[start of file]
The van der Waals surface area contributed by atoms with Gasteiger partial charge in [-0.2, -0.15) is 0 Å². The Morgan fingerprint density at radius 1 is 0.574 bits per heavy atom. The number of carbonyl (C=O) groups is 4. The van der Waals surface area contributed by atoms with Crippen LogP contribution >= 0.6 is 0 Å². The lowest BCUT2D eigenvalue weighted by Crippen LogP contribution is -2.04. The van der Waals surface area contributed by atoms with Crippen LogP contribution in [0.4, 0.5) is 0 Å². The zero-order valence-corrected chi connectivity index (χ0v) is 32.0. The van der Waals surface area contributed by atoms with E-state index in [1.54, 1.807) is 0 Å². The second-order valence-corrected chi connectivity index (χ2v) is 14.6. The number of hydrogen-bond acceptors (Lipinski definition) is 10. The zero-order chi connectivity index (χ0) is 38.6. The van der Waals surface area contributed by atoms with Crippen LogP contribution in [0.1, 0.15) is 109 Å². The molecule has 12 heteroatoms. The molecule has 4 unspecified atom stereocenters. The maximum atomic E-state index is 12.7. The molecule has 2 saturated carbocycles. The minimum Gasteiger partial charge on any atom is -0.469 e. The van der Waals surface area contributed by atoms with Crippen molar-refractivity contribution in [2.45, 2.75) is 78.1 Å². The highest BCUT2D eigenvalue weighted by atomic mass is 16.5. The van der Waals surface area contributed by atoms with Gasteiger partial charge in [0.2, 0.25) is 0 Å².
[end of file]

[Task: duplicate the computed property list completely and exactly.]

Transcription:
The van der Waals surface area contributed by atoms with Gasteiger partial charge in [-0.2, -0.15) is 0 Å². The Morgan fingerprint density at radius 1 is 0.574 bits per heavy atom. The number of carbonyl (C=O) groups is 4. The van der Waals surface area contributed by atoms with Crippen LogP contribution >= 0.6 is 0 Å². The lowest BCUT2D eigenvalue weighted by Crippen LogP contribution is -2.04. The van der Waals surface area contributed by atoms with Crippen LogP contribution in [0.4, 0.5) is 0 Å². The zero-order valence-corrected chi connectivity index (χ0v) is 32.0. The van der Waals surface area contributed by atoms with E-state index in [1.54, 1.807) is 0 Å². The second-order valence-corrected chi connectivity index (χ2v) is 14.6. The number of hydrogen-bond acceptors (Lipinski definition) is 10. The zero-order chi connectivity index (χ0) is 38.6. The van der Waals surface area contributed by atoms with Crippen LogP contribution in [0.1, 0.15) is 109 Å². The molecule has 12 heteroatoms. The molecule has 4 unspecified atom stereocenters. The maximum atomic E-state index is 12.7. The molecule has 2 saturated carbocycles. The minimum Gasteiger partial charge on any atom is -0.469 e. The van der Waals surface area contributed by atoms with Crippen molar-refractivity contribution in [2.45, 2.75) is 78.1 Å². The highest BCUT2D eigenvalue weighted by atomic mass is 16.5. The van der Waals surface area contributed by atoms with Gasteiger partial charge in [0.2, 0.25) is 0 Å².